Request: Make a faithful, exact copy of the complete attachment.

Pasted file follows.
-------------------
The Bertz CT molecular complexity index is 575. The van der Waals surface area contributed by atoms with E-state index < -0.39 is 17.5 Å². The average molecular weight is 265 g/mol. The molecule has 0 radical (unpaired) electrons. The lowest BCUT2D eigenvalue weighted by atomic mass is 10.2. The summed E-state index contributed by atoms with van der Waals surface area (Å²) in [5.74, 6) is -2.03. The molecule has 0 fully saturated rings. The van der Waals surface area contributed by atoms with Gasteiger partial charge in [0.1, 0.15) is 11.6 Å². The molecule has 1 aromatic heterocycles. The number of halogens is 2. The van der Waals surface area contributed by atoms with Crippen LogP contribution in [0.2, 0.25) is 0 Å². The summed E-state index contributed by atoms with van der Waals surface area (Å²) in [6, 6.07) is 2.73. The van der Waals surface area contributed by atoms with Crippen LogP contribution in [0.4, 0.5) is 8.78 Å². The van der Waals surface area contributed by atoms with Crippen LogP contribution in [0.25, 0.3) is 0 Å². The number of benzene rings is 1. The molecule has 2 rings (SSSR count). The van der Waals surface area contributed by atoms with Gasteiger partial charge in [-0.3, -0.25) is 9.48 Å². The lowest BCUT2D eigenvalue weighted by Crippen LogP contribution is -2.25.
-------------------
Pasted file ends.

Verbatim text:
The Bertz CT molecular complexity index is 575. The van der Waals surface area contributed by atoms with E-state index < -0.39 is 17.5 Å². The average molecular weight is 265 g/mol. The molecule has 0 radical (unpaired) electrons. The lowest BCUT2D eigenvalue weighted by atomic mass is 10.2. The summed E-state index contributed by atoms with van der Waals surface area (Å²) in [5.74, 6) is -2.03. The molecule has 0 fully saturated rings. The van der Waals surface area contributed by atoms with Gasteiger partial charge in [0.1, 0.15) is 11.6 Å². The molecule has 1 aromatic heterocycles. The number of halogens is 2. The van der Waals surface area contributed by atoms with Crippen LogP contribution in [0.2, 0.25) is 0 Å². The summed E-state index contributed by atoms with van der Waals surface area (Å²) in [6, 6.07) is 2.73. The van der Waals surface area contributed by atoms with Crippen LogP contribution in [0.4, 0.5) is 8.78 Å². The van der Waals surface area contributed by atoms with Crippen LogP contribution in [0.25, 0.3) is 0 Å². The number of benzene rings is 1. The molecule has 2 rings (SSSR count). The van der Waals surface area contributed by atoms with Gasteiger partial charge in [-0.3, -0.25) is 9.48 Å². The lowest BCUT2D eigenvalue weighted by Crippen LogP contribution is -2.25.